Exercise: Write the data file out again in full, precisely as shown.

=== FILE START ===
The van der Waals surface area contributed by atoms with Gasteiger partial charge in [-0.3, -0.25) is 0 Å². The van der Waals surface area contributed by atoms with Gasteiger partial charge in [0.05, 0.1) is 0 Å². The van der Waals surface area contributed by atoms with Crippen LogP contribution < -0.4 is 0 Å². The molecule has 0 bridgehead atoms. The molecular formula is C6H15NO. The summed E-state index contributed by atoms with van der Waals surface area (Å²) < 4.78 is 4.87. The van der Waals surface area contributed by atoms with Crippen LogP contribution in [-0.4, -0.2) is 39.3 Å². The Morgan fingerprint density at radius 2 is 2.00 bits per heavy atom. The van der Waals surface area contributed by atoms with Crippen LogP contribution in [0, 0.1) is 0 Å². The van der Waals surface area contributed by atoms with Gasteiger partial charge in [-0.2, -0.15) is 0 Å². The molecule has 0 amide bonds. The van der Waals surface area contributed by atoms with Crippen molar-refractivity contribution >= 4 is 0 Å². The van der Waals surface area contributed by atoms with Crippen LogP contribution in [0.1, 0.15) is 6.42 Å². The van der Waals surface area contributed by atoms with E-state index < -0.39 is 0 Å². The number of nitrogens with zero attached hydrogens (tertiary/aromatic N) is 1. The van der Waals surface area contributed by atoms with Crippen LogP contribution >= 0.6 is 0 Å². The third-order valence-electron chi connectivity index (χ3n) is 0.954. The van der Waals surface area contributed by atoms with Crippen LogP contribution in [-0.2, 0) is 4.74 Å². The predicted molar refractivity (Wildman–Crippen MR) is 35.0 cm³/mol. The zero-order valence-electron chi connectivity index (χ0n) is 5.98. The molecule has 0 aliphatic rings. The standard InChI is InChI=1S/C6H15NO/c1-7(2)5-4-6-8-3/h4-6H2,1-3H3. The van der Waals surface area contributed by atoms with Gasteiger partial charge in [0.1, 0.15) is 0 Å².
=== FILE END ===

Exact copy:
The van der Waals surface area contributed by atoms with Gasteiger partial charge in [-0.3, -0.25) is 0 Å². The van der Waals surface area contributed by atoms with Gasteiger partial charge in [0.05, 0.1) is 0 Å². The van der Waals surface area contributed by atoms with Crippen LogP contribution < -0.4 is 0 Å². The molecule has 0 bridgehead atoms. The molecular formula is C6H15NO. The summed E-state index contributed by atoms with van der Waals surface area (Å²) < 4.78 is 4.87. The van der Waals surface area contributed by atoms with Crippen LogP contribution in [-0.4, -0.2) is 39.3 Å². The Morgan fingerprint density at radius 2 is 2.00 bits per heavy atom. The van der Waals surface area contributed by atoms with Crippen LogP contribution in [0, 0.1) is 0 Å². The van der Waals surface area contributed by atoms with Gasteiger partial charge in [-0.2, -0.15) is 0 Å². The molecule has 0 amide bonds. The van der Waals surface area contributed by atoms with Crippen molar-refractivity contribution >= 4 is 0 Å². The van der Waals surface area contributed by atoms with Crippen LogP contribution in [0.1, 0.15) is 6.42 Å². The van der Waals surface area contributed by atoms with E-state index < -0.39 is 0 Å². The number of nitrogens with zero attached hydrogens (tertiary/aromatic N) is 1. The van der Waals surface area contributed by atoms with Crippen LogP contribution >= 0.6 is 0 Å². The third-order valence-electron chi connectivity index (χ3n) is 0.954. The van der Waals surface area contributed by atoms with Crippen LogP contribution in [-0.2, 0) is 4.74 Å². The predicted molar refractivity (Wildman–Crippen MR) is 35.0 cm³/mol. The zero-order valence-electron chi connectivity index (χ0n) is 5.98. The molecule has 0 aliphatic rings. The standard InChI is InChI=1S/C6H15NO/c1-7(2)5-4-6-8-3/h4-6H2,1-3H3. The van der Waals surface area contributed by atoms with Gasteiger partial charge in [0.1, 0.15) is 0 Å².